Why Does a Bottle of Champagne Foam Up All Over the Place When You Open It?

The bottle had undoubtedly been treated roughly some time earlier, without having been given enough time to recover. It must rest quietly on ice or in the refrigerator for at least an hour before being gently removed and opened.

In contemporary American society, Champagne is not meant to be drunk anyway. It is meant to be sprayed at Super Bowl winners in locker rooms.

The proper technique for these ebullient shenanigans, which I record here purely for its scientific and educational value (DO NOT TRY THIS AT HOME!), is first to pour out a little of the liquid to get more shaking space, then place a thumb over the bottle’s opening, shake the bottle vigorously, and quickly slide the thumb slightly backward, not sideways!, in order to aim a concentrated stream of frothing liquid precisely in the forward direction.

The scientific and educational point I want to make is this: The reason the liquid squirts out is not, repeat, not, because of any increased gas pressure within the bottle. You could fool any number of chemists and physicists on this point, but it’s true.

The gas pressure does go up temporarily inside a shaken, sealed bottle, but that’s not what propels the liquid, because as soon as you pop the bottle open or slide back your thumb the pressure drops down to that of the air in the room. And anyway, how could gas pressure in the space above a liquid shoot the liquid out of the bottle? The powder charge in a bullet has to be behind the slug, doesn’t it?

Then why does the liquid shoot out with so much force when you release it immediately after shaking? The answer lies in the extremely rapid release of carbon dioxide gas from the liquid; that’s what provides the shower power. It’s like an air gun that gets its power from the sudden release of trapped air. There is something about shaking the bottle that makes the gas want to escape almost instantly from the liquid. And in the mad rush to escape it carries a lot of liquid along with it.

Here’s why.

Carbon dioxide dissolves very easily in water, but once it’s there it is extremely reluctant to leave. For example, you can leave an open bottle of soda, beer, or Champagne on the table for several hours before it will go totally flat. One reason for this is that gas bubbles can’t just form spontaneously.

The gas molecules need something to grab onto, some kind of an attractive gathering place where they can congregate in one spot until there are enough to form a bubble. The gathering spots, called nucleation sites, might be microscopic specks of dust in the liquid or tiny imperfections in the container’s wall. If there are very few such nucleation sites available, the gas won’t form bubbles and will stay dissolved in the liquid. Beverage bottlers use highly filtered water for that reason.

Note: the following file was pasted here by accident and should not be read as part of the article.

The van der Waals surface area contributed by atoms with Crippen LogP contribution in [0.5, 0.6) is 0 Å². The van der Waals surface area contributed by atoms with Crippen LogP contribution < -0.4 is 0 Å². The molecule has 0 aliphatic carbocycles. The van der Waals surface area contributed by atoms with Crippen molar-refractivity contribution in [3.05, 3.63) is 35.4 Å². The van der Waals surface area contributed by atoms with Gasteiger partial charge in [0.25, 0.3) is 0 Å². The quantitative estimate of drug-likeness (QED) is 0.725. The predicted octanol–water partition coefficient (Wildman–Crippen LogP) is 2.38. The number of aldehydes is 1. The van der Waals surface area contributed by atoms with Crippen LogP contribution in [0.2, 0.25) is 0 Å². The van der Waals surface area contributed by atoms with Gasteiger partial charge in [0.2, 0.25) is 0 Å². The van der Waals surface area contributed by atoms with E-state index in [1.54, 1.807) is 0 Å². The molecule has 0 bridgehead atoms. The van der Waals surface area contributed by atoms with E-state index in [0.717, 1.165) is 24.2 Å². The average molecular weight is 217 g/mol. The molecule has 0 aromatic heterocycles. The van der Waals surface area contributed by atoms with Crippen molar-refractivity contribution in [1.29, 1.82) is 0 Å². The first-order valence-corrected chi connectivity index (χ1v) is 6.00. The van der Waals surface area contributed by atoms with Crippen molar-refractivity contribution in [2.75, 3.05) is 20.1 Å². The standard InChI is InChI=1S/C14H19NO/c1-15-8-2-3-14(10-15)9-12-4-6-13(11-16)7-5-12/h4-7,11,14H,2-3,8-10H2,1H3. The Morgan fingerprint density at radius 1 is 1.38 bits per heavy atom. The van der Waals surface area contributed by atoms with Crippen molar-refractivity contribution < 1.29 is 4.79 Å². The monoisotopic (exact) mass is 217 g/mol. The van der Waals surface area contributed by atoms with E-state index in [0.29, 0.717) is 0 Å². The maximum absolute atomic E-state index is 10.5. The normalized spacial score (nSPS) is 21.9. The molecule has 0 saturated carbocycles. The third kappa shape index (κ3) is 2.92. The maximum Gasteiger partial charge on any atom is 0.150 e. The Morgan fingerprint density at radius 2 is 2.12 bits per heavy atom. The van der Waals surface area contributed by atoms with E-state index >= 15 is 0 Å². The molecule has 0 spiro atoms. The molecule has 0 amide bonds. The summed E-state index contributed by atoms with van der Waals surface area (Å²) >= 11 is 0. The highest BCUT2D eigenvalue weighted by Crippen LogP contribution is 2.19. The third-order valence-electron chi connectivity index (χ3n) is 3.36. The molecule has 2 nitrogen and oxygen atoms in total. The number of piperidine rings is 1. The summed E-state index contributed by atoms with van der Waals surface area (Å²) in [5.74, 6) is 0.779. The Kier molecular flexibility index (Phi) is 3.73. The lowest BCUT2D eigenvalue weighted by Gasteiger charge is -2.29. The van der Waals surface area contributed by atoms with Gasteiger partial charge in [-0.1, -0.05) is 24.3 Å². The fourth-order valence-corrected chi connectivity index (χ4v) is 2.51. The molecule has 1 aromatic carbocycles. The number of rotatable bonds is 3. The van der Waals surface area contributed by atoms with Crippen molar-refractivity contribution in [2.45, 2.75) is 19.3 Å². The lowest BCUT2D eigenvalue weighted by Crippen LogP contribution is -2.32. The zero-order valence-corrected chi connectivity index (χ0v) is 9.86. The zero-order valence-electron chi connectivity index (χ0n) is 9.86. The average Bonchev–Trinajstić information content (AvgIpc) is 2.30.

But if many nucleation sites happen to be available, gas molecules will quickly gather around them and form baby bubbles. As more and more gas molecules gather, the bubbles grow, eventually becoming big enough to rise through the liquid and escape at the surface.

Shaking the bottle puts millions of tiny bubbles into the liquid from the gas space, the “head space”, above the liquid. These baby bubbles are extremely effective, ready-made nucleation sites upon which zillions of other gas molecules can quickly gather to form bigger and bigger bubbles.

And the bigger the bubbles become, the more surface they offer for their fellow gas molecules to gather upon and the faster they grow. Thus, shaking the container immensely speeds up the release of gas, which occurs with such explosive force that a lot of liquid is swept along with it. Result: a very effective weapon for drench warfare.

Fluid fusillades aside, there are a couple of peacetime implications of these principles.

First, you don’t have to be afraid that jostling or shaking an unopened bottle or can of carbonated beverage will make it explode. Shaking it will indeed sweep out some gas from the liquid into the head space, but there just isn’t enough head space in the bottle to hold much pressure.

Besides, not long after a can or bottle has been shaken, all the baby-bubble nucleation sites will have risen back into the head space, where they can no longer do their dirty deed of, if you’ll pardon the expression, releasing gas. Just don’t open a container right after it has been shaken, while the nucleation bubbles are still distributed throughout the liquid. Let it rest first, to return to what chemists call “a state of equilibrium.”

The trick with Champagne and other sparkling beverages is to let them rest quietly for a couple of hours before opening them. What is so effective about fizzical combat is that you release the bottles’ contents immediately after shaking, while the bubbles are still down inside the liquid making their bubble trouble. But remember: Even though the Champagne is well rested, the Geneva Convention strictly forbids aiming a Champagne cork at anyone, civilian or combatant; it can do serious damage.

One last point: Because heat expels some of the gas from the liquid into the head space, a warm beverage will spritz more upon opening than a cold one will. That’s the other trick with Champagne; it must be cold.

In fact, heat can cause so much gas pressure in the head space of a beverage container that an occasional can or bottle has burst in the trunk of a car parked in the hot sun.

About Karen Hill

Karen Hill is a freelance writer, editor, and columnist. Born in New York, her work has appeared in the Examiner, Yahoo News, Buzzfeed, among others.

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